International Conference on Gas Hydrates (ICGH) (6th : 2008)

COMPLEX COEXISTENCE BEHAVIOR OF STRUCTURE I AND H HYDRATES Seo, Yutaek; Kang, Seong-Pil; Seo, Yongwon; Lee, Jongwon; Lee, Huen 2008-07-31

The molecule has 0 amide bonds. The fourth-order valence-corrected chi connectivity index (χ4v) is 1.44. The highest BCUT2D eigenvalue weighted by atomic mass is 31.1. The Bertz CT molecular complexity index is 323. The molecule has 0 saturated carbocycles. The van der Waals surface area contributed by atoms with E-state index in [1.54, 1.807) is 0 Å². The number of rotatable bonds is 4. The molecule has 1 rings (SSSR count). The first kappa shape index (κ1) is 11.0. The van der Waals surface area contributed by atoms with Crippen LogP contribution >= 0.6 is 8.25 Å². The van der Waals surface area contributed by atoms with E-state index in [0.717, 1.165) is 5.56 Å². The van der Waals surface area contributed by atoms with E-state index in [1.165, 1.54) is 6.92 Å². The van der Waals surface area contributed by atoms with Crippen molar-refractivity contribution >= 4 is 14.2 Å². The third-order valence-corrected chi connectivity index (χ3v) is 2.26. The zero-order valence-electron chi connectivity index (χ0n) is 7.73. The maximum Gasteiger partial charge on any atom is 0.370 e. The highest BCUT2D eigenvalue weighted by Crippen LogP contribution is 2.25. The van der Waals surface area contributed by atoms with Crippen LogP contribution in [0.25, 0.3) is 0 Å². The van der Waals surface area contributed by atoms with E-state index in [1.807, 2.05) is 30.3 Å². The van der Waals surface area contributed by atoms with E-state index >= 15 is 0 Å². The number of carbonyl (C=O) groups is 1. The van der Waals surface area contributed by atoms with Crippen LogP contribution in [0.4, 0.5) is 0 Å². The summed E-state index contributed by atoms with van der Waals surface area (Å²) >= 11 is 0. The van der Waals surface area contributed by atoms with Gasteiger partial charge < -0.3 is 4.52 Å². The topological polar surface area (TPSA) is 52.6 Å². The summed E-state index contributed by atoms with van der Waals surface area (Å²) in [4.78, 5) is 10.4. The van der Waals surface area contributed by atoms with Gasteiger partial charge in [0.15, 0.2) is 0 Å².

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   COMPLEX COEXISTENCE BEHAVIOR OF STRUCTURE I AND H HYDRATES   Yutaek Seo, Seong-Pil Kang Climate Change Technology Research Division, Korea Institute of Energy Research, Daejeon, Korea  Yongwon Seo Dept. of Chemical Engineering, Changwon National University, Korea   Jongwon Lee Dept. of Environmental Engineering, Kongju National University, Korea  Huen Lee Dept of Chemical and Biomolecular Engieering, KAIST, Korea   ABSTRACT 13C NMR spectroscopic analysis was carried out to clarify the formed hydrate structure in specific conditions on hydrate phase diagram of ternary methane, neohexane, and water system. The obtained NMR spectra at three different conditions suggested that both structure I and H were formed simultaneously and coexisted at 273.6 K and 50 bar. But, for both conditions of 273.6 K, 25 bar and 283.1 K, 50 bar the formed hydrate was identified as structure H only. These results showed that the pure CH4 hydrate of structure I was formed and coexisted with mixed CH4+neohexane hydrate of structure H in low temperature and high pressure region after passing through the phase boundary of pure CH4 hydrate. We have examined the structure coexistence at 273.6 K and 50 bar with other structure H formers of isopentane, methylcyclopentane, and methylcyclohexane. In case of isopentane, the obtained NMR spectrum showed that structure I and H coexisted and the amount of methane molecules in structure I was two times as many as in cages of structure H. However, there were no resonance lines of structure I when methylcyclohexane formed structure H with methane molecules.  Keywords: Structure coexistence, phase equilibrium, structure H, methane, neohexane                                                         Corresponding author: Phone: +82 42 860 3607 Fax +82 42 860 3134 E-mail: ytseo@kier.re.kr INTRODUCTION Gas hydrates are crystalline materials formed by a physical interaction between host water molecules and relatively light guest molecules [1]. At high pressure and low temperature conditions water molecules are connected by hydrogen bonds and form various cavities capable of entrapping guest molecules. Those non-stoichiometric crystalline compounds are divided into three distinct structures I, II and H, which differ in cavity size and shape [2]. Although the hydrate structures were usually known to be determined by the largest guest molecule in hydrate forming system, the complex structural characteristics indicating the occurrence of metastable structur II Xe hydrate have been reported [3] when a THF hydrate was exposed to hyperpolarized Xe. Recently, we have reported the heterogeneous state of mixed CH4+THF hydrate and liquid water from microimaging observation to follow water Proceedings of the 6th International Conference on Gas Hydrates (ICGH 2008), Vancouver, British Columbia, CANADA, July 6-10, 2008.  consumption [4]. The heterogeneous mixture was transformed to solid mixture of pure CH4 and mixed CH4+THF hydrate when the temperature was decreased to low region of the phase boundary of pure CH4 hydrate. Such issues of complex processes that led to unexpected hydrate structure are of considerable importance, suggesting the requirement of cross exploration through phase equilibrium determination and spectroscopic analysis of hydrate structures. This study had been considered to explore the structural characteristics depending on the hydrate equilibrium conditions of ternary methane, neohexane, and water system. Although normally a single structure is expected to be stable in such systems, here we report the coexistence of structure I and H at different conditions of hydrate formation. Furthermore the similar experiment with other structure H formers showed the effect of molecular shape on determining the distribution of hydrate structures.  EXPERIMENTS To identify hydrate structure, a Bruker 400 MHz solid-state NMR spectrometer was used. Spectra were recorded at 243 K by placing samples within a 4 mm o.d. Zirconia rotor loaded into variable temperature probe. All 13C NMR spectra were recorded at a frequency of 100.6 MHz with magic angle spinning (MAS) at about 2 kHz. The radio frequency field strengths of 70 kHz corresponding to 5 s  90o pulses were used. The adamantane that assigned a chemical shift of 38.3 ppm at 300 K was used as an external chemical shift reference. A detailed method capable of resolving hydrate structures using NMR spectroscopic analysis can be found in literature [5, 6]. The hydrate samples were prepared in a mechanically stirred reactor. The reactor maintained at a constant temperature was filled with the liquid mixtures of water and neohexane, and then subsequently pressurized with pure CH4 gas to higher pressure than the corresponding hydrate equilibrium pressure at the same temperature. By stirring aqueous mixture solid hydrate formation was proceeded through induction, nucleation, and growth periods, successively. When hydrate formation process was completed, the formed hydrates were sampled by keeping both the cell and Zr-rotor immersed in liquid nitrogen to prevent any hydrate dissociation or distortion. This Zr-rotor having hydrate samples was then inserted to the solid-state NMR. RESULTS AND DISCUSSION In general, the phase equilibrium of pure CH4 hydrate was represented as three-phase equilibrium, H-Lw-V, curve and it meant the limit condition for formation and stable existence of hydrate phase. The presence of organic hydrocarbons clearly makes a drastic difference in phase behavior. Figure 1 showed the comparison of hydrate equilibrium conditions for pure CH4 and mixed CH4+neohexane hydrates. The pure CH4 hydrate could be formed at lower temperature and higher pressure conditions than the H-Lw-V curve (region I) and the formed hydrate was known to be structure I composed of 512 and 51262 cages. The addition of neohexane induced a hydrate forming condition to be more favorable by lowering pressure and raising temperature for forming the mixed hydrate when compared with the corresponding condition of pure CH4 hydrate. The equilibrium condition of mixed CH4+neohexane hydrate was represented as four-phase equilibrium, H-Lw-Lhc-V, curve because neohexane was immiscible to liquid water phase. At lower temperature and higher pressure conditions than the H-Lw-Lhc-V curve (region H), the formed mixed CH4+neohexane hydrate was known to be structure H composed of 512, 435663, and 51268 cages [7].  It is noted that the formation condition of pure CH4 hydrate assigned as region I was included into the formation condition of mixed CH4+neohexane hydrate assigned as region H. Accordingly, it is possible to think that the formation of structure I and H should compete each other for better occupation of guest molecules and stabilization of hydrate structure if we consider the hydrate formation in region I of Figure 1. To investigate the relationship between hydrate structure and phase equilibrium, we have formed the hydrate at three different conditions of point A, B, and C as seen in Figure 1. First the hydrate was formed at 273.6 K and 25 bar (point A, region H) to observe the spontaneous formation of structure H hydrate. Secondly, the hydrate was formed at 273.6 K and 50 bar (point B, region I), which was considered as possible region for simultaneous formation of structure I and H. Finally, to investigate the effect of changing the formation region the hydrate was formed again at condition of point B and then the temperature was increased to 283.1 K (point C, region H) after the hydrate formation reaction reached steady-state.  T/ K270 275 280 285 290P/bar020406080P h a s e  b o u n d a r y  f o r  m i x e d  C H4+ n e o h e x a n e  h y d r a t eP h a s e  b o u n d a r y  f o r  p u r e  C H4 h y d r a t eA  ( 2 7 3 . 6 K ,  2 5 b a r )B  ( 2 7 3 . 6 K ,  5 0 b a r ) C  ( 2 8 3 . 1 K ,  2 5 b a r )R e g i o n  HR e g i o n  I Figure 1. Hydrate phase boundary of pure CH4 (structure I, assigned as dotted line) and mixed CH4+neohexane (structure H, assigned as solid line) hydrates. Point A, B, and C represents sample obtaining conditions for 13C NMR spectroscopy.  Figure 2 represented a stacked plot of three 13C NMR spectra obtained at each point, which were used to identify the formed hydrate structures. Neohexane was showed as four distinct resonance lines because it was composed of six carbons and each resonance line was attributed to the individual functional group. However, in this study, 13C NMR spectra was showed from 0 to 10 ppm to focus on the methane molecules occupying the hydrate cages, which provide the structural information of hydrate samples such as structure type and guest distribution in hydrate cages. Figure 2 (a) representing 13C NMR spectrum of hydrate sample formed at point A indicate that the methane molecules are enclathrated into both 512 and 435663 cages of structure H at – 4.5 and – 4.9 ppm, respectively. The stoichiometric ratio of 512 and 435663 cages appears to be 3 : 2 in the unit cell of structure H [5]. The relative integrated intensities of NMR spectrum directly gave the value of occupancy ratio of methane molecules in 435663 cages to those in 512 cages, 22.144 ,, CHSCHM  , confirming the fact that methane molecules in 512 cages was more abundant than those in 435663 cages. The NMR spectrum provides no evidence of methane molecules occupying the 51268 cages, which was known to only accommodate the structure H formers, i.e. neohexane. This result suggested that the spontaneous formation of structure H was possible without an initiating medium to create hydrogen bonding in aqueous phase. However, the hydrate sample formed at point B showed different structural characteristics.   0 -2 -4 -6 -8 - 1 0-4.9-4.5C h e m i c a l  s h i f t  ( p p m )0 -2 -4 -6 -8 -10-6.7-4.9-4.5-4.3C h e m i c a l  s h i f t  ( p p m )0 -2 -4 -6 -8 -1 0-4.9-4.5C h e m i c a l  s h i f t  ( p p m )( a )( b )( c )-4.9-4.5-6.7-4.9-4.5-4.3-4.9-4.5 Figure 2. Stacked plot of 13C NMR spectra for ternary methane, noehexane, and water system. (a) structure H at point A (b) coexistence of structure I and H at point B (c) structure H at point C.  The 13C NMR spectrum in Figure 2 (b) showed two resonance lines at – 4.5 and – 4.9 ppm, which were identified as methane molecules in 512 and 435663 cages of structure H, respectively. The occupancy ratio of 22.144 ,, CHSCHM  was obtained from relative integrated intensities of both resonance lines. In addition, two more resonance lines were also detected at – 4.3 and – 6.7 ppm. Our previous work[8] revealed that both resonance lines came from pure CH4 hydrate because the methane molecules captured into 512 and 51262 cages of structure I was showed peaks at – 4.3 and – 6.7 ppm, respectively. The occupancy ratio appears to be 16.144 ,, CHSCHL  and the corresponding intensity ratio of 49.344 ,, CHSCHL II  is analogues to the stoichiometric ratio of 512 and 51262 cages in structure I. This result strongly suggested that mixed CH4+neohexane hydrate was formed at point B and simultaneously pure CH4 hydrate was also formed and coexisted with mixed hydrate. The 13C NMR spectrum obtained in point C as shown in Figure 2 (c) represents a change of structural characteristics in hydrate phase. There are only two resonance lines identified as methane molecules in 512 and 435663 cages of structure H at – 4.5 and – 4.9 ppm, respectively. The occupancy ratio was 36.144 ,, CHSCHM , which meant that the occupancy of methane in 512 cages decreased slightly than corresponding occupation in point A and B. It is noted that from the NMR spectrum both structure I and H coexisted at point B, but upon warming to point C the structure I was totally dissociated while structure H remained largely intact. Accordingly, it can be concluded from the NMR analysis based on equilibrium conditions that the pure CH4 hydrate formed and coexisted with mixed CH4+neohexane hydrate in low temperature and high-pressure region after passing through the phase boundary of pure CH4 hydrate. At this moment, it must be resolved whether the distribution of hydrate structure should be observed for other hydrocarbons forming structure H with methane molecules. We chose three specific structure H formers of isopentane, methylcyclopentane (MCP), methylcyclohexane (MCH) in order to observe the effect of molecular size and shape. For ternary system of selected hydrocarbon, methane, and water the hydrate sample was formed at 273.6 K and 50 bar, same condition of point B. The obtained 13C NMR spectra for three different structure H formers were shown in Figure 3. Isopentane was known to be one of alkane hydrocarbon to form structure H and as seen in Figure 3 (a) two resonance lines at – 4.5 and – 4.9 ppm revealed the formation of structure H hydrate, which indicate the methane molecules in 512 and 435663 cages. In addition, as discussed in Figure 2 (b), two resonance lines of methane molecules in 512 and 51262 cages of structure I also came from pure CH4 hydrate coexisting with mixed CH4+isopentane hydrate. The amount of methane molecules occupying the cages of structure I was two times as many as methane molecules in cages of structure H, while in case of neohexane the ratio of methane molecules of structure I to H was 0.9. Based on these spectra, there must be preferential distribution of structure I and H in ternary system containing methane and alkane hydrocarbons that could selectively participate in forming both hydrate structures.  0 -2 -4 -6 -8 -1 0-6.7-4.9-4.5-4.3C h e m i ca l  sh i f t  (p p m )0 -2 -4 -6 -8 -1 0-6.5-4.8-4.5C h e m i ca l  sh i f t  (p p m )0 -2 -4 -6 -8 -1 0-4.9-4.5C h e m i ca l  sh i f t  (p p m )( b)( c)( a)-6.7-4.9-4.5-4.3-6.5-4.8-4.5-4.9-4.5 Figure 3. (a) 13C NMR spectra of coexisting pure CH4 and mixed CH4+isopentane hydrates formed at 273.6 K and 50 bar for ternary methane, isopentane, and water system. (b) 13C NMR spectra of mixed CH4+MCP hydrate containing small amount of pure CH4 hydrate formed at 273.6 K and 50 bar for ternary methane, MCP, and water system. (c) 13C NMR spectra of mixed CH4+MCH hydrate formed at 273.6 K and 50 bar for ternary methane, MCH, and water system representing the overall hydrate phase was structure H.  However, following spectroscopic results of cycloalkane represent the different structural characteristics, suggesting the importance of molecular shape of hydrocarbons.  Figure 3 (b) was 13C NMR spectrum of hydrate sample for ternary methane, MCP, and water system. The methane molecules occupying the 512 and 435663 cages of structure H were represented as two resonance lines at – 4.5 and – 4.8 ppm, respectively, while there was only one resonance line indicating methane molecules in 51262 cages of structure I at – 6.5 ppm. The ratio of methane molecules of structure I to H was 0.3, suggesting the hydrate phase was largely structure H and there exist only small amount of structure I even though the resonance line of methane molecules in 512 cages of structure I might superimposed to resonance line of methane molecules in 512 cages of structure H. When the hydrate was formed in ternary system of methane, MCH and water, 13C NMR spectrum, Figure 3 (c), showed only two resonance lines of methane molecules occupying 512 and 435663 cages of structure H at – 4.5 and – 4.9 ppm respectively. There were no resonance lines of methane in cages of structure I. Accordingly, the overall hydrate phase could be identified as structure H. Figure 3 (b) and (c) suggested that the structure H was abundant during the hydrate formation process if cycloalkane hydrocarbons participated in the formation of structure H. The methane molecules played a role as help gas to form mixed hydrate with hydrocarbons and didn’t initiate the formation of structure I. Comparing with the results of linear alkane hydrocarbon, it is possible to suggest that cycloalkane is more preferable compounds to form structure H than linear alkane because the shape of cycloalkane is more available to fill and stabilize the 51268 cages of structure H.   CONCLUSIONS In this contribution, we observed the particular phenomena of simultaneous formation of two different hydrate structures and effect of molecular shape on formation process. Stable coexistence of structure I and H must be considered to develop the exploitation process of natural gas from marine sediments of Gulf of Mexico because the natural gas hydrate deposit was known to be structure H by powder X-ray diffraction studies. Moreover, in the petrochemical processes containing structure H formers, the developing kinetic inhibitors will have to prevent the both hydrate structures of I and H. Although the structural characterization has been carried out for important systems with natural gas components, many of the physical attributes of hydrate structure still remain unknown and need to be identified in detail. More precise and considerable amount of work needs to be done in order to resolve the formation rate of hydrate structures and interaction between two coexisting hydrate structures.   REFERENCES [1] Sloan, ED, Clathrate Hydrates of Natural Gases, 2nd edition; Marcel Dekker : New York, 1998.  [2] Ripmeester, JA, Ratcliffe, CI. The Diverse Nature of Dodecahedral Cages in Clathrate Hydrates As Revealed by 129Xe and 13C NMR Spectroscopy: CO2 as a Small-Cage Guest. Energy & Fuel 1998; 12 (2): 197-200. [3] Moudrakovski, IL, Ratcliffe, CI, Ripmeester, JA. Probing Transient Hydrate Structures with Hyperpolarized 129Xe NMR Spectroscopy: A Metastable Structure II Hydrate of Xe. Angew. Chem. Int. Ed. 2001; 40 (20): 3890-3892.  [4] Seo, YT, Lee, H, Moudrakovski, IL, Ripmeester, JA, Phase Behavior and Structural Characterization of Coexisting Pure and Mixed Clathrate Hydrates. ChemPhysChem. 2002; 4(4): 379-382. [5] Ripmeester, JA, Ratcliffe, CI, Xenon-129 NMR studies of clathrate hydrates: new guests for structure II and structure H. J. Phys. Chem. 1990; 94(25): 8773-8776. [6] Subramanian. S, Kini, RA, Dec, RA, Sloan, ED Jr. Evidence of structure II hydrate formation from methane+ethane mixtures. Chem. Eng. Science. 2000; 55(11): 1981-1999. [7] Ripmeester, JA, Tse, JS, Ratcliffe, CI, Poewll, BM, A new clathrate hydrate structure. Nature. 1987; 325: 135-136. [8] Seo, Y, Lee, H, Phase Behavior and Structure Identification of the Mixed Chlorinated Hydrocarbon Clathrate Hydrates. J. Phys. Chem. 2002; 106(37): 9668-9673.